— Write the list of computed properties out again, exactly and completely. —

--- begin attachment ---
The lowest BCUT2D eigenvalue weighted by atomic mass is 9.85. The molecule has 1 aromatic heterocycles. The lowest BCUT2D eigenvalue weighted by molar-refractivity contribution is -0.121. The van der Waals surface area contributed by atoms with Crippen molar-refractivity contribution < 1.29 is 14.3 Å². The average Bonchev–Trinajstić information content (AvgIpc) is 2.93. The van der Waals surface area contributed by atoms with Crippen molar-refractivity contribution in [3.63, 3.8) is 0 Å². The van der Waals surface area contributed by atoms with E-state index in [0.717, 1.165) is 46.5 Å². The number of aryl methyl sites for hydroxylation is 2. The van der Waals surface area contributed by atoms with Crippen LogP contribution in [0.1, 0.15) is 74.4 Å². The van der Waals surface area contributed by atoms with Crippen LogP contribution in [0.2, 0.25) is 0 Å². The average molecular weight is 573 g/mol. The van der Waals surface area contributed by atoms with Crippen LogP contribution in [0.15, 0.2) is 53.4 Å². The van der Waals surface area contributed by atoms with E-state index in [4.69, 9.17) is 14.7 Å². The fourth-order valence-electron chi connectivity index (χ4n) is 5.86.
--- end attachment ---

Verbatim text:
The lowest BCUT2D eigenvalue weighted by atomic mass is 9.85. The molecule has 1 aromatic heterocycles. The lowest BCUT2D eigenvalue weighted by molar-refractivity contribution is -0.121. The van der Waals surface area contributed by atoms with Crippen molar-refractivity contribution < 1.29 is 14.3 Å². The average Bonchev–Trinajstić information content (AvgIpc) is 2.93. The van der Waals surface area contributed by atoms with Crippen molar-refractivity contribution in [3.63, 3.8) is 0 Å². The van der Waals surface area contributed by atoms with E-state index in [0.717, 1.165) is 46.5 Å². The number of aryl methyl sites for hydroxylation is 2. The van der Waals surface area contributed by atoms with Crippen LogP contribution in [0.1, 0.15) is 74.4 Å². The van der Waals surface area contributed by atoms with Crippen LogP contribution in [0.2, 0.25) is 0 Å². The average molecular weight is 573 g/mol. The van der Waals surface area contributed by atoms with Crippen LogP contribution in [0.15, 0.2) is 53.4 Å². The van der Waals surface area contributed by atoms with E-state index in [4.69, 9.17) is 14.7 Å². The fourth-order valence-electron chi connectivity index (χ4n) is 5.86.